The business of letting out costumes—and that reminds me that the last one I tried to wear needed considerable letting out—has its peculiar seasons, just as other vocations have. We are now in the ball period of our metropolitan existence, and as the dealer in fantastic habits skips about among his tinseled stock he feels like crying, “On with the dance!” It is just at present that he makes money, or tries to, at least, passing the rest of the year as best he can, buoyed up by the same hope which animates a watering-place hotel keeper.
The ballerina Marie Taglioni dancing the Flore in the ballet ‘Zephyr et Flore‘.
The ballet dancer, ballerina Marie Taglioni as Flore in her London debut 1830. A Sylphide in the ballet ‘Zephyr et Flore’ by Charles-Louis Didelot. Marie Taglioni was the first star of the romantic ballet. It is considered the first master of the tip dance. Her international career began when she appeared in 1832 at the Paris Opera Ballet in the La Sylphide by Jean Schneitzhoeffer. The choreographer of the piece was her father, Filippo Taglioni.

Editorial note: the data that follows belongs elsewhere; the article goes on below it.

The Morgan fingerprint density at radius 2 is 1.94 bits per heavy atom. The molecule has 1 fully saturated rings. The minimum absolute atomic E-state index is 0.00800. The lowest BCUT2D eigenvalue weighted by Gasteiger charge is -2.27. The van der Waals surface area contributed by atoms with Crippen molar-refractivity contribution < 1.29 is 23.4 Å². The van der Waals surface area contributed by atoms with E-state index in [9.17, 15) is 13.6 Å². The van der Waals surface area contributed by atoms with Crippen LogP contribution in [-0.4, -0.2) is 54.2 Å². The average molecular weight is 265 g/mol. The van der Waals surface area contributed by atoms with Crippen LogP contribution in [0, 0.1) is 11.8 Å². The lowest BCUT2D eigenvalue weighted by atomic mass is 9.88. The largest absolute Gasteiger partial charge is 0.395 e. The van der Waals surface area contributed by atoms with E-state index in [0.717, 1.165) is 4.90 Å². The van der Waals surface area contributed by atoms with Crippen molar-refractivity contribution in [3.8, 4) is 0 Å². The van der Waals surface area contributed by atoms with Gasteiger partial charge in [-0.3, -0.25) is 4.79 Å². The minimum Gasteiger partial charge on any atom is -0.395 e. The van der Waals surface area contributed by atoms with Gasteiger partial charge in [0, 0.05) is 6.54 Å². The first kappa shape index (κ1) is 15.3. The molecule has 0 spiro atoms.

Costumes historiques de ville ou de théatre et travestissements. Author: Achille Devéria and José Domínguez Bécquer. Publisher Paris: Goupil et Vibert. Publisher London: Charles Tilt 1831-1839. Printed by: Lemercier & Cie.